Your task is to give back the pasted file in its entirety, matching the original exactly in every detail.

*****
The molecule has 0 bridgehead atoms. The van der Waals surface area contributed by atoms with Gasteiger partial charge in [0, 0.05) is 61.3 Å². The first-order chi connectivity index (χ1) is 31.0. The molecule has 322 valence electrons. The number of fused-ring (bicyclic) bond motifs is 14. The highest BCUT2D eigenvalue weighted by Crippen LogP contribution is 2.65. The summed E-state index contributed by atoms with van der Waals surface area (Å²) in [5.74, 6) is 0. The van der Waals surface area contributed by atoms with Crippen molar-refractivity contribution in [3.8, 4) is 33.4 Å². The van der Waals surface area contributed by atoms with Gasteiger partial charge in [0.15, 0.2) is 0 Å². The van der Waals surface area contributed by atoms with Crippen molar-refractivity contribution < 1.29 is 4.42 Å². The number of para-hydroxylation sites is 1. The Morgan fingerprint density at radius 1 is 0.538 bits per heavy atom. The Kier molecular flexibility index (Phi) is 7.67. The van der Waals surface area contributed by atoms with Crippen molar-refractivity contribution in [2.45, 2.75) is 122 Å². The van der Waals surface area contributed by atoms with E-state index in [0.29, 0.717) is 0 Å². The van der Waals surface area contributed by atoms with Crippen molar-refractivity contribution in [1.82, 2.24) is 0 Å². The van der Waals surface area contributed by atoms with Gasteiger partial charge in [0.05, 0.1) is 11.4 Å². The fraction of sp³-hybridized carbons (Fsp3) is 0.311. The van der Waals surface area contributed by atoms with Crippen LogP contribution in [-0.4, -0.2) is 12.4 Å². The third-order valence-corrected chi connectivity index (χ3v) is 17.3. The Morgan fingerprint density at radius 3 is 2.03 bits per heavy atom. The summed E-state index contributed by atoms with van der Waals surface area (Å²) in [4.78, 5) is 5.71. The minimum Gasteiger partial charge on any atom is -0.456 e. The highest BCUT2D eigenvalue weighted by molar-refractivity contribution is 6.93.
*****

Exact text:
The molecule has 0 bridgehead atoms. The van der Waals surface area contributed by atoms with Gasteiger partial charge in [0, 0.05) is 61.3 Å². The first-order chi connectivity index (χ1) is 31.0. The molecule has 322 valence electrons. The number of fused-ring (bicyclic) bond motifs is 14. The highest BCUT2D eigenvalue weighted by Crippen LogP contribution is 2.65. The summed E-state index contributed by atoms with van der Waals surface area (Å²) in [5.74, 6) is 0. The van der Waals surface area contributed by atoms with Crippen molar-refractivity contribution in [3.8, 4) is 33.4 Å². The van der Waals surface area contributed by atoms with Gasteiger partial charge in [0.15, 0.2) is 0 Å². The van der Waals surface area contributed by atoms with Crippen molar-refractivity contribution < 1.29 is 4.42 Å². The number of para-hydroxylation sites is 1. The Morgan fingerprint density at radius 1 is 0.538 bits per heavy atom. The Kier molecular flexibility index (Phi) is 7.67. The van der Waals surface area contributed by atoms with Crippen molar-refractivity contribution in [2.45, 2.75) is 122 Å². The van der Waals surface area contributed by atoms with E-state index in [0.29, 0.717) is 0 Å². The van der Waals surface area contributed by atoms with Crippen molar-refractivity contribution in [1.82, 2.24) is 0 Å². The van der Waals surface area contributed by atoms with Gasteiger partial charge in [0.05, 0.1) is 11.4 Å². The fraction of sp³-hybridized carbons (Fsp3) is 0.311. The van der Waals surface area contributed by atoms with Crippen LogP contribution in [-0.4, -0.2) is 12.4 Å². The third-order valence-corrected chi connectivity index (χ3v) is 17.3. The Morgan fingerprint density at radius 3 is 2.03 bits per heavy atom. The summed E-state index contributed by atoms with van der Waals surface area (Å²) in [4.78, 5) is 5.71. The minimum Gasteiger partial charge on any atom is -0.456 e. The highest BCUT2D eigenvalue weighted by molar-refractivity contribution is 6.93.